April 20, 2016 - 4:30 PM
VERNON - An Irish ceramics artist has been bicycling around Vernon, visiting places like Pottery Road, Okanagan Lake, and 27 Street, among many others, for the purpose of digging up local clay.
Sarah Ryan, from County Laois, Ireland, is in Vernon as the Caetani Centre’s latest Ceramics Artist in Resident. Using locally-sourced clay is something she’s done at home, but she was surprised to find so much available around Vernon.
“I’d heard about the clay and Pottery Road always stood out, so I went back to my old haunts and got my bike and my backpack and found myself getting clay from the roadsides,” Ryan says. “It’s clay heaven.”
She began her excavations on Pottery Road, an area where famous potter Axel Ebring dug up clay back in the 1930s. After retracing his steps, she began collecting samples from elsewhere in Vernon, like a construction site on 27 Street, the hills off Silver Star Road, and an area around Okanagan Lake — anywhere she happened to notice it. Once locals heard about her fascination with local clay, she was even invited out to people’s homes to dig it out of their backyards.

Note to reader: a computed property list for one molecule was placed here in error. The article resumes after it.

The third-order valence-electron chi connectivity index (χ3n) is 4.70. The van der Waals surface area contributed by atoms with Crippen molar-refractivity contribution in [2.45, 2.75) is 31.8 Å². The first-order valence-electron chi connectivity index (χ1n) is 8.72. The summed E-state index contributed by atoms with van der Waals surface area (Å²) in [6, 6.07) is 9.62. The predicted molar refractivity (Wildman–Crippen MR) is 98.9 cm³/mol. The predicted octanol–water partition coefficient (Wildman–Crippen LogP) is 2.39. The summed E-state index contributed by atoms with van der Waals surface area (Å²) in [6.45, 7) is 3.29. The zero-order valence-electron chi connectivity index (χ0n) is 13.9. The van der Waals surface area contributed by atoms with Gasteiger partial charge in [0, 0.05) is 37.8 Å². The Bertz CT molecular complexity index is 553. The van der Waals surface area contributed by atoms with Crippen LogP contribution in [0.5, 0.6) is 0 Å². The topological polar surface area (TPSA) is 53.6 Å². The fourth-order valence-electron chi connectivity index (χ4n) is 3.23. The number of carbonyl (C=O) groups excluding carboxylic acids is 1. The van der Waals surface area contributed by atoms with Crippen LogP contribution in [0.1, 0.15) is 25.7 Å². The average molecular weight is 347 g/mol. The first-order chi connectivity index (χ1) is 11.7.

Ryan jokes that many people don’t like clay because it causes construction issues and isn’t great for growing garden vegetables — but to her, it’s like buried treasure.
“It’s quite a nice feeling to come as a stranger to a place like Vernon and you begin to work with the earth, and then you begin to work with the people. That creates a lot of inspiration for my work,” she says.
Most of the clay she’s found is grey in colour and turns a terra-cotta orange when fired in the kiln, but she’s also gotten her hands on some ochre-coloured clay from Silver Star Mountain thanks to the knowledge of a local potter.
“It was really inspirational to meet him and see that someone else has an interest in it too and you’re not completely mad,” Ryan says.
Once mixed with water, she says the clay becomes quite workable. She’s been testing lots of samples and has made dozens of figurines.
“I’ve started bringing them (figurines) back to the landscape. I leave them unfired and place them back on the roadside,” she says. “If it rains they will seep back into the landscape. Or, in the summer they will dry and crumble apart.”
For her, art is as much about the process as it is about pulling something out of the kiln at the end of the day.
“It’s not completely based on the finished product but on all the bits in between,” she says.
Compared to a more refined product, local, hand-dug clay can be trickier to work with and often takes on a mind of its own, Ryan says.
“I have to do what the clay says. It’s kind of like the clay’s turn — the artist always has the say. Sometime’s it doesn’t work for what you want it to do,” she says.
Ryan has been working out of the studio at the Vernon Community Arts Centre and will give a talk about her work tonight, April 20. It starts at 7 p.m. at the arts centre.
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